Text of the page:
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Jewish Library Blogs and Transcribing Manuscripts

The JTS library has just launched a blog, Mekorot, with the following description,

The Mekorot blog will feature reviews and discussion of new and classic sources in Jewish Studies, bibliographical notes, and edifying tidbits by the librarians of the Jewish Theological Seminary.

Now if the library could only get books cataloged and returned to the shelves quicker, decent copy machines, and a scanner in the copy room, things might be a bit better, but a blog is a good start. The HUC library also has a blog, Needle in the Bookstacks, with an interesting recent post on the Sarajevo Haggadah.

Anyone who has any experience in working with manuscripts knows that the deciphering of the text and its transcription can sometime be quite difficult, even impossible. This morning’s New York Times has an article about a recent book of writings by Robert Frost, The Notebooks of Robert Frost, which has been accused of faulty transcription. It’s nice to know that medieval manuscripts aren’t the only texts that can be hard to read.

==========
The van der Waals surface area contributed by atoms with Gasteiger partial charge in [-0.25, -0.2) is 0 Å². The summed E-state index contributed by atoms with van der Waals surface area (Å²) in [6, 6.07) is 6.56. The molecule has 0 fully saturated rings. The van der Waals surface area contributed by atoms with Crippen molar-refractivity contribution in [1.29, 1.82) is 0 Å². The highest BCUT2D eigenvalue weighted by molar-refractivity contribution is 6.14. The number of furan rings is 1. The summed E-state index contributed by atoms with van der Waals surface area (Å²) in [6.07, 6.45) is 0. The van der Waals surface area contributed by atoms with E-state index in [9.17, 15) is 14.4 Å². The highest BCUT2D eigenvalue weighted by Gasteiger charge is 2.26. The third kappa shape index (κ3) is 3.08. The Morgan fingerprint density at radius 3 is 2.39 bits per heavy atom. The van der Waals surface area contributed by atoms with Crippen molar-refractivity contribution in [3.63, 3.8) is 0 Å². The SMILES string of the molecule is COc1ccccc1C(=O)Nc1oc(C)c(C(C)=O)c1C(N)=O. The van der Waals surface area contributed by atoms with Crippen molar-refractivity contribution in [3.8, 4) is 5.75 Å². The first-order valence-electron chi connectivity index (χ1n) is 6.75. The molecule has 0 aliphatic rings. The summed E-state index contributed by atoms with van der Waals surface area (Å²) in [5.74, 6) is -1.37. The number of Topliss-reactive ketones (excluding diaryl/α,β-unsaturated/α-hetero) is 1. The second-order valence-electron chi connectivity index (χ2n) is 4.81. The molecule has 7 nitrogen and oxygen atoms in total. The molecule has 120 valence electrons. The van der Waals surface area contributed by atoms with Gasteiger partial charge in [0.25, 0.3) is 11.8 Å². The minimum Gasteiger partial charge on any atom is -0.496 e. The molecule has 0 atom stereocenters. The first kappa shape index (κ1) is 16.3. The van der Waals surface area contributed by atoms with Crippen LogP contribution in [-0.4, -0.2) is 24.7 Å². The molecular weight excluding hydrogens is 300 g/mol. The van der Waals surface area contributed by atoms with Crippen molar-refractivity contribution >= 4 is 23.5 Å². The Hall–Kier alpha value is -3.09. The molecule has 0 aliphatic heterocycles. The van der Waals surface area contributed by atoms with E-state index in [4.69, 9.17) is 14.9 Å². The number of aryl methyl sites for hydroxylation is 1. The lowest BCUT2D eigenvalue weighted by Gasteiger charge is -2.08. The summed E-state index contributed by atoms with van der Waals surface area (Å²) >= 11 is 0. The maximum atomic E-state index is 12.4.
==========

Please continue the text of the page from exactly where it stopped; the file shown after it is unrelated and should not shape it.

2 Responses to “Jewish Library Blogs and Transcribing Manuscripts”

  1. 1
    Lia:

    But MM – cataloging, reshelving, copying, and scanning, not to mention up-to-date computers and a host of other necessary improvement, might actually benefit students, and would have little to know impact on donors and on people who subscribe to the JTS library magazine. So why on earth would the library do something for us students? It’s not like it’s supposed to be a major research library…

  2. 2
    Lion of Zion:

    the jts blog doesn’t seem to be very active.

    the copy machines there are the worst.

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